What do you think of when you hear the word PRIVACY?
For many people it is common to think of hidden diaries, closed doors, and secure personal information. Within the last year a lot of attention has been drawn to privacy and the implication technology can have on a person’s privacy. The infamous celebrity nude leaks, hackers stealing credit card numbers from large retailers, and the increasing prevalence of cyberbullying have led many people to reflect on how much privacy we really have.
Privacy In The Digital Age
The Internet has revolutionized how we conduct business, how we communicate, and how we store personal information. Just a few years ago, we could store all our personal documents and statistics in a safe location in our home. If someone wanted to dig up incriminating pictures or steal your identity, they had to gain access to your house or rummage through your trash.
Those days are long gone, because now everyone banks online, shares photos, and communicates through Social Media. Sure they have firewalls, security questions, privacy settings, and disappearing message apps to make us feel like our data is tucked safely away. However, privacy is fleeting.
Anything posted online has the potential to be uncovered or shared. Many people have a false sense of security that their pictures, posts, or personal data will remain private. Technology and the ability to screenshot has managed to circumvent passwords and security questions, leaving us vulnerable to prying eyes. Online privacy is basically a myth we have been told over the years.
What Does This Mean For Parents?
Parents are put in a precarious position when it comes to raising teenagers and children in a media rich environment. The lure of fast paced 24/7 connectivity offered by Smartphones, texts, Social Media, and the Internet have caused many children to prefer this means of communication over face-to-face interactions. Children are using devices to share images, interact with each other, use disappearing messages, and chat with each other in ways never before seen.
According to PEW Research, teens are engaged on Social Media more than ever and share increasing amounts of details about themselves. It is estimated that only andful of children deleted posts, tags, or information from their accounts to secure their privacy.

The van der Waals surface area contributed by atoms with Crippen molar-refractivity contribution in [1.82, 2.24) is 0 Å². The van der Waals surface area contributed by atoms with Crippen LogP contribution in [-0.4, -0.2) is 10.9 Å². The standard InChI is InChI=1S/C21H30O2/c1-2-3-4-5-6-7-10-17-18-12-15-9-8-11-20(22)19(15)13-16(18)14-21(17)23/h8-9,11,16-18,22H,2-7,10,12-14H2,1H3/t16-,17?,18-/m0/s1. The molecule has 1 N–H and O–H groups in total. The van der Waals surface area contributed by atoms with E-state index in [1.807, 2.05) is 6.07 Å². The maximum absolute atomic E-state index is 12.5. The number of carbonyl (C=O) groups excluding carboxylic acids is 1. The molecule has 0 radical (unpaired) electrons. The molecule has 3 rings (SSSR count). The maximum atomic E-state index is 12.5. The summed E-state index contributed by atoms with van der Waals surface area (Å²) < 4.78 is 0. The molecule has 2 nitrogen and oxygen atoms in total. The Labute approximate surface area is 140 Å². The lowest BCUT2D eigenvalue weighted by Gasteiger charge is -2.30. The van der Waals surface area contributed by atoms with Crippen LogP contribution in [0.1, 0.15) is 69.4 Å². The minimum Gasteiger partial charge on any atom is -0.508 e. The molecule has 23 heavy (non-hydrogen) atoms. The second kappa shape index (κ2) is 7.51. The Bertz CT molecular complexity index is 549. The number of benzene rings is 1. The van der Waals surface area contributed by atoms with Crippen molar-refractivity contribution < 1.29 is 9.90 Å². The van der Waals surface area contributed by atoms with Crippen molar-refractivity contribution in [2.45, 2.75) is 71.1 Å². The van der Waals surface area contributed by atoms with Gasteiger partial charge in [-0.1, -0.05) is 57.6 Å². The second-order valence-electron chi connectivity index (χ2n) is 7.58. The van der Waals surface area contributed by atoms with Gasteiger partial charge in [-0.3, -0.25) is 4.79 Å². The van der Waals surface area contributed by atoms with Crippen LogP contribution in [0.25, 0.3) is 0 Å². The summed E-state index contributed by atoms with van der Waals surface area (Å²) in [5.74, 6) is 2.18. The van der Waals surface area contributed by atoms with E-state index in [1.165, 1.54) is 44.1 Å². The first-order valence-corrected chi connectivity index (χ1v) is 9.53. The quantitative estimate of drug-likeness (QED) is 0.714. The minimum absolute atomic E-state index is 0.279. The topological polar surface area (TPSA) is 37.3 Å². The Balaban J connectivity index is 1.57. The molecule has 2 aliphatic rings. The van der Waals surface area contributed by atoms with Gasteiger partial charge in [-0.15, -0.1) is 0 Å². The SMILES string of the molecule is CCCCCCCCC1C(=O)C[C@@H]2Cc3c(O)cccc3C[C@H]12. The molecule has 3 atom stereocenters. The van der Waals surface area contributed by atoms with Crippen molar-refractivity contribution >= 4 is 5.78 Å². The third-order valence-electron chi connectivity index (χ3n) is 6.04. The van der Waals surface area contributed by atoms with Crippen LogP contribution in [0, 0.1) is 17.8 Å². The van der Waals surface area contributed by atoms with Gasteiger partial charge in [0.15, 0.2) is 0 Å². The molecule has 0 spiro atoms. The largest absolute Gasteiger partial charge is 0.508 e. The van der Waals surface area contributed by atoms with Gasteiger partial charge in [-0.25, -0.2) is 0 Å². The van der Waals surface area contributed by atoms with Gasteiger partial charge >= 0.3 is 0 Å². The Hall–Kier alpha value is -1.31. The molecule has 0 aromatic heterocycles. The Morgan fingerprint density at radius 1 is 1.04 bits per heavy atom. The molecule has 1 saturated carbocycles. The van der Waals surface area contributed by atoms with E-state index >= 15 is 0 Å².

Third party sharing might not seem like a big deal, but the same study revealed 17% of teens have experienced online contact that left them feeling frightened or worried. To compound matters, over half of all teens have experienced some form of cyberbullying and only 11% will seek help from an adult.
11 Ways To Help Protect A Teen’s Privacy
Parents have experience to understand how valuable it is to protect a person’s privacy. Cyberbullies, online predators, and identity thieves are real threats trolling behind screens, but there are also future implications that teens might not consider. Employers and colleges have been known to peruse Social Media to garner a good glimpse of how a person behaves or conducts themselves.
Here are eleven suggestions for parents to help teens stay safe online:
- Foster Social Media etiquette skills.
- Encourage children to only friend people they really know.
- Warn about the dangers of meeting up with strangers or people they met online.
- Teach children how to set their privacy settings.
- Keep school schedules, phone numbers, birthdates, and other vital information off Social Media.
- Stress that they should never post photos or comments that they don’t want other people to see.
- Every year complete a credit score check to make sure your child’s identity hasn’t been compromised.
- Limit the use of technology in the home to family living areas- keep them out of the bedroom.
- Start a conversation about online issues.
- Be aware of a child’s accounts, usernames, passwords, and sites they frequent.
- Be on the lookout for signs of cyberbullying or and increasing awareness about online privacy are making an impact. Over 40% of teens are now taking some precautions to protect their privacy by using settings and discretion over who they friend. These findings are welcome news to parents and educators, but there is still a lot of room for improvement.
Ensuring children know how to handle themselves online will allow them many more happy Snapchats and Instagram photos to come.